Thursday, April 19 , 2018, 3:21 am | A Few Clouds 48º

 
 
 
Your Health
A Noozhawk partnership with Cottage Health

Rona Barrett: I Can’t Remember What I’m Forgetting

I had a great opening line for this week’s column, but it slipped my mind.

Has this been happening more to you lately, too?

After a good night’s sleep you feel great, except when you speak to your spouse or friend, you find yourself not remembering what you started to talk about — or sometimes even their name.

A friend you know almost better than yourself walks up to your table at a restaurant and you can’t remember their name. You want to introduce the person you’re sitting with but you can’t even remember their name!

Your once photographic memory can’t focus on the subject, nothing develops and you ask, “What just happened?”

You fear you suffer from short-term memory loss. And did I mention you fear you suffer from short-term memory loss?

And then one day you drive yourself batty because you can’t remember three main things: names, dates and … I can’t remember the third thing. You’re convinced you are either losing your mind or you have Alzheimer’s.

So you finally get up the nerve to see your doctor. As you spill out your true confession, she smiles then asks if you want to test your theory.

Most doctors now have two short, simple tests they give patients experiencing memory or cognitive problems. One tests mental dexterity skills. Another tests cognition by asking you to (1) remember, and a few minutes later, repeat the names of three common objects, and (2) draw a face of a clock with all the numbers in order followed by placing the hands at a specified time.

In many cases, these simple, brief appraisals help determine if a more exhaustive examination for Alzheimer’s is needed involving: a physical exam, an MRI or other brain imaging, a family medical history review, and a neurological/mood disorder assessment.

If you or a senior loved one has been diagnosed with Alzheimer’s disease or dementia, the Alzheimer’s Association is a treasure trove of information, referrals and support.

What if the results of these preliminary tests are that you do not have Alzheimer’s disease, but still you have symptoms such as trouble focusing, confused thinking or memory problems?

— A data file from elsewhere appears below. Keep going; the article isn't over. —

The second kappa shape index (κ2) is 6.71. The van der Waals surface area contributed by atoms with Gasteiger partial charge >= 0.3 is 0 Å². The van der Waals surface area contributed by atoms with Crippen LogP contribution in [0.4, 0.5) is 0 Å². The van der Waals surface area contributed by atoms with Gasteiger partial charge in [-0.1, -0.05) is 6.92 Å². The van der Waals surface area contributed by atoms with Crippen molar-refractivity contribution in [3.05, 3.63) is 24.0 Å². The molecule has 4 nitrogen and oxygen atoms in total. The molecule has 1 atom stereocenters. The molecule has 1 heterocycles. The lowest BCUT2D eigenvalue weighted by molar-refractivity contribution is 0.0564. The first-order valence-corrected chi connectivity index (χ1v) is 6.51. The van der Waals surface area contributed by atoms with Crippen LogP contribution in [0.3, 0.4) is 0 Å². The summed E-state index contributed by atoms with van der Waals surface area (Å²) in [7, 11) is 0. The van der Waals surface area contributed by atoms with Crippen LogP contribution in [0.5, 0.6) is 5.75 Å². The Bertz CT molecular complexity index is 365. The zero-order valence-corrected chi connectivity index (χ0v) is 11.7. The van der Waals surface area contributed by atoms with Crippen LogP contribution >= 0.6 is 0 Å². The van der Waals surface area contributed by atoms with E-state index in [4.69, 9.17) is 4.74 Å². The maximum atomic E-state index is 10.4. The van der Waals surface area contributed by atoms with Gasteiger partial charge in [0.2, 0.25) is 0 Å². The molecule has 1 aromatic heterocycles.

In many cases these tests point to treatable conditions that create these Alzheimer’s-like symptoms: depression, hearing loss, thyroid problems, malnutrition, infections, medication interaction or incorrect dosages, or too much smoking or drinking — all conditions treatable with medication and a healthier lifestyle.

And here’s a new one to me. Another cause of Alzheimer’s-like symptoms: dehydration, which affects the body’s balance of electrolytes (e.g., sodium, potassium). Severe dehydration can cause confusion that looks exactly like Alzheimer’s disease. So, raise a glass and drink up — plenty of water and electrolyte-filled liquids, that is.

A recent report suggests that low levels of testosterone in older men lead to Alzheimer’s disease. We already know that high levels of testosterone in males often result in their brain becoming completely incapacitated — but that’s a subject for another column.

Until then, remember to … keep thinking the good thoughts.

— In honor of her late father, entertainment journalist, author, senior activist and Santa Barbara County resident Rona Barrett is the driving force behind the Golden Inn & Village, the area’s first affordable senior living and care facility, scheduled to begin construction in early 2015. Contact her at [email protected]. The opinions expressed are her own.

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